SUNNYSIDE, Wash. — An 8-year-old girl and a 6-year-old boy died after the car they were riding in was hit head on by a driver going the wrong way on I-82 near Sunnyside Tuesday night.
The driver going the wrong way has been identified as Keith Goings, 20, from Springfield, Missouri.
Washington State Trooper Chris Thorson said an hour before the crash, WSP troopers in Ellensburg attempted a traffic stop on that same vehicle for going 111 miles per hour on I-90.
However, due to Washington police pursuit laws, the troopers had to stop the pursuit.
“Under current laws that the legislature passed, police officers are not allowed to pursue vehicles unless it's something felonious in nature or suspected DUI," Trooper Thorson said. "In this scenario, it was someone speeding really fast and that's all the troopers had for probable cause at the time. So they had to follow the current law and terminate the pursuit.”
Lawmakers are currently working to pass House Bill 1363, which would loosen restrictions on vehicle pursuits.
Thorson said about an hour after the chase ended, Goings was driving the wrong way on I-82 and at mile marker 65, just outside of Sunnyside, crashed into a car with a man and three children under the age of 10 inside.
Thorson said that driver, who was related to the children in his car, couldn't have stopped what happened.
“People don't suspect people driving the wrong way on freeways," Trooper Thorson said. "So there's really nothing really the victims can do differently. They're doing everything that they're supposed to do, and legally following the laws.”
The driver and a 5-year-old girl survived the crash and they were taken to a nearby hospital. They were later taken to Harborview Medical Center in Seattle. Their conditions are not yet known.
In the case of Goings, Trooper Thorson said there is evidence that points to what he calls the "million dollar question." Why does someone drive the wrong way?
“After the collision, we sent a drug recognition expert trooper to Memorial Hospital in Yakima to do an evaluation on the causing driver," Trooper Thorson explained. "It was determined at that time through an evaluation that drugs or alcohol were suspected.” He said the influence of drugs or alcohol could help explain what led up to the fatal crash.
"I would lean towards that's the reason they were probably confused and got on the wrong way on the highway,” he said. It could take several weeks before it is known if drugs or alcohol played a factor.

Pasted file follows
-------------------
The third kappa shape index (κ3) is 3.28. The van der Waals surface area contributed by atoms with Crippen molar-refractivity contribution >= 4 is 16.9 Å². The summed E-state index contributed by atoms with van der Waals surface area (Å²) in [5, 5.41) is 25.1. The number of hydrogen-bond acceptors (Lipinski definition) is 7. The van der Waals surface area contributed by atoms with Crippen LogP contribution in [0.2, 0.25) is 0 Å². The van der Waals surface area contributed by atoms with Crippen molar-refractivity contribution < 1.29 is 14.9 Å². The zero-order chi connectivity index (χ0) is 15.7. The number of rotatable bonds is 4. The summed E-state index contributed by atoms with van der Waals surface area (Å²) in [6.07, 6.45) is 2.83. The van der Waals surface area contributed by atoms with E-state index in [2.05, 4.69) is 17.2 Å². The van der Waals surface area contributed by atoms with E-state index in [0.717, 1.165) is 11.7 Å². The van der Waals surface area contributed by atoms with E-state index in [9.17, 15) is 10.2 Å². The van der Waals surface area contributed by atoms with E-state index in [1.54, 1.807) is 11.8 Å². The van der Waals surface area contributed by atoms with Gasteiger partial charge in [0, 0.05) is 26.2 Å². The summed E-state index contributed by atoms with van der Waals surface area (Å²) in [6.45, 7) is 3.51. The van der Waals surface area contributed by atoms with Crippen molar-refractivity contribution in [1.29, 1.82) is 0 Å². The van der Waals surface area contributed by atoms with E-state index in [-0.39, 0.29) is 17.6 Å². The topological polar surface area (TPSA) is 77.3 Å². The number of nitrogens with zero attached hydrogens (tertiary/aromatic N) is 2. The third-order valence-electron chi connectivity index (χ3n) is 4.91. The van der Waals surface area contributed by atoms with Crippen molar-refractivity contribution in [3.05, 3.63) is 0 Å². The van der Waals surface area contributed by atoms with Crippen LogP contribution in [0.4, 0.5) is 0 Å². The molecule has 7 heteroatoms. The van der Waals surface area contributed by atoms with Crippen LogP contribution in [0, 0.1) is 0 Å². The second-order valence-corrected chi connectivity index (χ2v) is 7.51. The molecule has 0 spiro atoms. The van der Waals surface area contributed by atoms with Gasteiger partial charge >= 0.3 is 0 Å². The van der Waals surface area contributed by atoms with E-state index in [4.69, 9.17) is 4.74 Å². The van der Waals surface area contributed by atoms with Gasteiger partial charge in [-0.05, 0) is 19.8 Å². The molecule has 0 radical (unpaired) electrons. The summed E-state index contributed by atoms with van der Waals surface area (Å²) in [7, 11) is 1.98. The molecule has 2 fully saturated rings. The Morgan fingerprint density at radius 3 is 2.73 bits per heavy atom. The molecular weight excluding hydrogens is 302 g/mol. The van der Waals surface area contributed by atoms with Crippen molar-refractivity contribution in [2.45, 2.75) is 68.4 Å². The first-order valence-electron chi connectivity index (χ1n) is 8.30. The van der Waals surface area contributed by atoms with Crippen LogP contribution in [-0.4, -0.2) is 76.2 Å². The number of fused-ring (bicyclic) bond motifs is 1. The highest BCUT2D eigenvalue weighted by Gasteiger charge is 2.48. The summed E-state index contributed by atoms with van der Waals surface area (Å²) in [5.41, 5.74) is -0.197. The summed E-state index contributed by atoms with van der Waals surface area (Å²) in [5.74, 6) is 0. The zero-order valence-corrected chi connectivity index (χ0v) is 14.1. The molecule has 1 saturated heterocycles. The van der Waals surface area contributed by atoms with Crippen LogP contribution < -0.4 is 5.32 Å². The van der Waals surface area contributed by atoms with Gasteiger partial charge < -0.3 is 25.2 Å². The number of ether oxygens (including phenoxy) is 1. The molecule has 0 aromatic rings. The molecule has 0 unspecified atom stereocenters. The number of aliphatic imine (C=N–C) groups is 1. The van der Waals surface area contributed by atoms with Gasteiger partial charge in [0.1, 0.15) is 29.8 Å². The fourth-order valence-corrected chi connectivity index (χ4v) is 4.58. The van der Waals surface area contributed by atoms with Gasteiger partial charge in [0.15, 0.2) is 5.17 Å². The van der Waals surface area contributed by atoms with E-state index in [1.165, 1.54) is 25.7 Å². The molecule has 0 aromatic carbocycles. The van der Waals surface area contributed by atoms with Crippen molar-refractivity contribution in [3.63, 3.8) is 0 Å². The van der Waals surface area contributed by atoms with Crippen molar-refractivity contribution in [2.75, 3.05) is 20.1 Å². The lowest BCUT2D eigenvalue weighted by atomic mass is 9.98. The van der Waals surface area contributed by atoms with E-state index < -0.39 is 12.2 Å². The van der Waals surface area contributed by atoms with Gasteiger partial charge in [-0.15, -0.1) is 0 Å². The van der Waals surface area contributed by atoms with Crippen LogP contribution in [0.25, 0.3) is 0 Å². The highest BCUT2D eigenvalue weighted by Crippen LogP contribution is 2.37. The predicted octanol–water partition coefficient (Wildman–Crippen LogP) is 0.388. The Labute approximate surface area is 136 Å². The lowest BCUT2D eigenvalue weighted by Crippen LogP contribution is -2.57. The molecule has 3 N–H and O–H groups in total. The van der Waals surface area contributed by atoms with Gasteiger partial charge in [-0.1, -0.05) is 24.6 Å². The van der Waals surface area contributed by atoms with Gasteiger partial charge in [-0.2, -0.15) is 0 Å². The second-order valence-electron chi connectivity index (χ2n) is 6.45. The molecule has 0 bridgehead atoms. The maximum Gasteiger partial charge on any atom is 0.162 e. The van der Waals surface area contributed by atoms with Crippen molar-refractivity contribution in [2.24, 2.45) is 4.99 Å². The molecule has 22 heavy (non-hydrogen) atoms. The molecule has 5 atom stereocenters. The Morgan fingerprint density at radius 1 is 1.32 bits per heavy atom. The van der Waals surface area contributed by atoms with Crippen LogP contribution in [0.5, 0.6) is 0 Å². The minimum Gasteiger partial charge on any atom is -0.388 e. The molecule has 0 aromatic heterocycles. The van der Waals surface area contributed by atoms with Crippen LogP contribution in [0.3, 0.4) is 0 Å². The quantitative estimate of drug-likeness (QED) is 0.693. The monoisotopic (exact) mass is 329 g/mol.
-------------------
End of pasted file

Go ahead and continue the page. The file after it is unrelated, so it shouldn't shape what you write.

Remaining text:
Goings was hurt in the crash and his condition is not known. It's not stopping authorities from looking at the legal responsibility.
“We're looking at potential felony charges here that include vehicular homicide and vehicular assault," Trooper Thorson said. "Of course, we're going to have to wait for the blood to get back in as filed charges but generically, that's what we're looking at right now.”
The two children who were killed were students in the Grandview School District. The district provided a statement on the crash to KAPP KVEW:
"Earlier this morning, the Grandview School District was made aware of an accident that took the lives of two of our students. Our GSD family is deeply saddened by this tragic news. Our thoughts are with this family and all those who are processing and grieving this immeasurable loss. More than ever, in times like these, it is essential that we lean on each other for support and strength. We are offering counseling services to our students and staff."
KAPP KVEW is not releasing the names of the injured, or the names of the children who died because they have not been publicly released at this time.
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Emily Goodell joined the KAPP/KVEW team in February 2019.
Emily was born in raised in Yakima, where she currently works as our Yakima Bureau Chief. She’s worked in nearly every journalism medium, but above all else, her passion is investigative reporting. At the Yakima Herald-Republic, Emily worked as a breaking news, city government and crime and courts reporter. She’s served as a city government and education reporter at the Ellensburg Daily Record, a freelance journalist for Yakima Valley Publishing and as Northwest Public Broadcasting’s Yakima Correspondent.
Emily completed a news reporting internship with Spokane Public Radio and an arts and culture reporting internship with The Inlander, an alternative urban weekly in Spokane, Wash.
She also covered censorship and freedom of the press issues facing student media across the nation at the Student Press Law Center in Washington, D.C. Emily graduated from Whitworth University in 2017 with a bachelor’s degree in Journalism & Mass Communication.
In college, Emily worked with her colleagues and researchers at Florida International University on a collaborative project looking at the experiences of women working as professionals in the communication field. Throughout her high school and college career, Emily competed in speech and debate tournaments at the regional, state and national level.
Emily is an avid traveler. Within the U.S., she’s visited 16 states and the District of Columbia. Outside the country, she’s also been to Canada, the United Kingdom and South Africa. While in Durban, South Africa, Emily was more than 10,000 miles away from her hometown — about as far as you can get.